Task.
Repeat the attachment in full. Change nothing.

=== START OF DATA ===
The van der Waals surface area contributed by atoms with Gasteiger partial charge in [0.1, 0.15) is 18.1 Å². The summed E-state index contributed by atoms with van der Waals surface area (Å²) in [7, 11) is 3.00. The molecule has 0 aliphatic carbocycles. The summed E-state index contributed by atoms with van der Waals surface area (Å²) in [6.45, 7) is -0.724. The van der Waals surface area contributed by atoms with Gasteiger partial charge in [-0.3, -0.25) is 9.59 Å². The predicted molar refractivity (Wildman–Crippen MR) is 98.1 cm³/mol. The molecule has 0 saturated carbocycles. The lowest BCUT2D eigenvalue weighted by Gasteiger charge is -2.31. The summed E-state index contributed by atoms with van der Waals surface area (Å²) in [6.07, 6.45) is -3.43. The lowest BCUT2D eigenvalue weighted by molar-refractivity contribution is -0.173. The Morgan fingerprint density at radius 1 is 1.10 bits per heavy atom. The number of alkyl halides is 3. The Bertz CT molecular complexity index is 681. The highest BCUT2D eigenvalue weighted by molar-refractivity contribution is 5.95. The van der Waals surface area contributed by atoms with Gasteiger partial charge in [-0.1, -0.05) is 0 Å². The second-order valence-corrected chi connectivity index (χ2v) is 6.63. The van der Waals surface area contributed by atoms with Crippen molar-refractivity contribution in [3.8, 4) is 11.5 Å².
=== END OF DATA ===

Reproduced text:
The van der Waals surface area contributed by atoms with Gasteiger partial charge in [0.1, 0.15) is 18.1 Å². The summed E-state index contributed by atoms with van der Waals surface area (Å²) in [7, 11) is 3.00. The molecule has 0 aliphatic carbocycles. The summed E-state index contributed by atoms with van der Waals surface area (Å²) in [6.45, 7) is -0.724. The van der Waals surface area contributed by atoms with Gasteiger partial charge in [-0.3, -0.25) is 9.59 Å². The predicted molar refractivity (Wildman–Crippen MR) is 98.1 cm³/mol. The molecule has 0 saturated carbocycles. The lowest BCUT2D eigenvalue weighted by Gasteiger charge is -2.31. The summed E-state index contributed by atoms with van der Waals surface area (Å²) in [6.07, 6.45) is -3.43. The lowest BCUT2D eigenvalue weighted by molar-refractivity contribution is -0.173. The Morgan fingerprint density at radius 1 is 1.10 bits per heavy atom. The number of alkyl halides is 3. The Bertz CT molecular complexity index is 681. The highest BCUT2D eigenvalue weighted by molar-refractivity contribution is 5.95. The van der Waals surface area contributed by atoms with Gasteiger partial charge in [-0.1, -0.05) is 0 Å². The second-order valence-corrected chi connectivity index (χ2v) is 6.63. The van der Waals surface area contributed by atoms with Crippen molar-refractivity contribution in [3.8, 4) is 11.5 Å².